Vendors commit to the Middle East market

With 1500-plus exhibitors representing thousands of vendors, this year’s Gitex will once again underline the importance of the Middle East region in the context of the wider global ICT market.

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By  Stuart Wilson Published  October 11, 2006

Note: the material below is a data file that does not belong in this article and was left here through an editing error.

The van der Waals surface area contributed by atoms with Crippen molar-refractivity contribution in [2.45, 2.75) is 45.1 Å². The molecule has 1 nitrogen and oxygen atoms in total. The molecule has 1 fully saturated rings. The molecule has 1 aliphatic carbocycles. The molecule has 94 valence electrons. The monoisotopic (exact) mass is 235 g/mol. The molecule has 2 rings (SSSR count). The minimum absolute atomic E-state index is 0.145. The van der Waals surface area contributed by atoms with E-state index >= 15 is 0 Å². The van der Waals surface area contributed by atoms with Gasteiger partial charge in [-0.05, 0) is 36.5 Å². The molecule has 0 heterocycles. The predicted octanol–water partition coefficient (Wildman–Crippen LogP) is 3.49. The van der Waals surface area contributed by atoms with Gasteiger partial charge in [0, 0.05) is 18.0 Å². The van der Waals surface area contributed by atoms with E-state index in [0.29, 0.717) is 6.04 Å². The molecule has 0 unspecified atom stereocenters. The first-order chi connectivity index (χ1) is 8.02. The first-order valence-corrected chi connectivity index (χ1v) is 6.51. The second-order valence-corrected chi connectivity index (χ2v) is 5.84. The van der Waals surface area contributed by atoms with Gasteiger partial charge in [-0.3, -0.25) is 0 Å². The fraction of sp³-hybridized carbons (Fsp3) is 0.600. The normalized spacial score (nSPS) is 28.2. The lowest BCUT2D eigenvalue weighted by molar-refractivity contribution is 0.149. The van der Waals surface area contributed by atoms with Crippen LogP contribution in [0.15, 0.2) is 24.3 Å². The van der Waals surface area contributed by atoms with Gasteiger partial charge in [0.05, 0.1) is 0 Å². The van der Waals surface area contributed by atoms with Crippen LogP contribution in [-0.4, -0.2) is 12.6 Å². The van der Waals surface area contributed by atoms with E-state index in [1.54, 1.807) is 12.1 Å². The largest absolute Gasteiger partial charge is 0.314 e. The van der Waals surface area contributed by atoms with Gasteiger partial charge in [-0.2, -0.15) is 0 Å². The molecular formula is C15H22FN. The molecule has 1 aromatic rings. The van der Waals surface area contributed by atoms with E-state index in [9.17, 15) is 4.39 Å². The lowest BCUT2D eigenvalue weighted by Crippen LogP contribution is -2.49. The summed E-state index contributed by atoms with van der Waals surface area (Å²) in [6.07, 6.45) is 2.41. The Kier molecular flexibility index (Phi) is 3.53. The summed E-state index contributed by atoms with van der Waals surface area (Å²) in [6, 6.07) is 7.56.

|~||~||~|Some companies still refuse to put down meaningful roots in the Middle East, preferring instead to work on an opportunistic basis and investing as little as possible in the region. These players are doing a disservice to the committed long-term players in the market, decelerating the process of ICT development and also hindering the development of sustainable long-term margins for everyone involved in the sector. At the vendor level, the degree of genuine commitment made to the Middle East market varies massively. There are some that have opened offices throughout the region and now have hundreds of employees. At the same time we also have some major vendors that have nothing more than a skeleton staff in the region — a token presence when all is said and done. It would be too easy to oversimplify this situation, lauding the vendors that have developed an extensive presence and meaningful operations in the Middle East and criticising those that have so far shied away from making a real commitment to the region. Events such as Gitex offer a tangible glimpse into the seriousness with which each and every exhibitor is developing their business in the region. Vendors with no real presence on the ground are, if anything, more reliant on their channel partners to drive business in the Middle East. If the vendor is not around, the distributors and resellers actually have to take on a much greater role in terms of demand generation, training, certification and end-user education. In some cases, we still see authorised distribution partners taking on the role of a virtual subsidiary for certain vendors. On the face of it, this may seem like a solid model, but it is not without its risks. If the vendor eventually decides to take the plunge and build up its own presence in the region, the relationship with the partner acting as a virtual subsidiary can quickly turn sour. We have actually witnessed this several times in recent years in the Middle East and it can be a painful process for all concerned. The problem tends to stem from the fact that the virtual subsidiary is often aghast at the prospect of losing its special status. Many of these deals that were set up in the Middle East were based around an element of exclusivity, which protected the partner, guaranteed their business and made it extremely easy for them to make handsome profits. This type of partnership is now on its way out in the Middle East IT market — and rightly so. We’re moving beyond it and vendors, distributors, integrators and resellers need to look at every one of their business partners involved in the ICT supply chain and ask themselves just how committed they really are to this market. Strong business relationships are built up over time — they cannot be manufactured instantaneously. It is the vendors, distributors and resellers that have real staying power and are committed to the Middle East market for the long haul that will drive this market towards greater maturity and the provision of stronger solutions for customers. There is a great deal that needs to be done to drive the Middle East ICT sector towards greater maturity and accountability. Companies not truly committed to the market will not achieve any of this. It is the vendors, distributors, integrators and resellers with staying power that will win out as the market matures and continues on its stellar growth path. This year’s Gitex will once again highlight the incredible progress that the Middle East ICT community has made, allowing customers to see real business benefits from their investment in technology and communications solutions. We’ve come a long way but there is still even further to go.||**||

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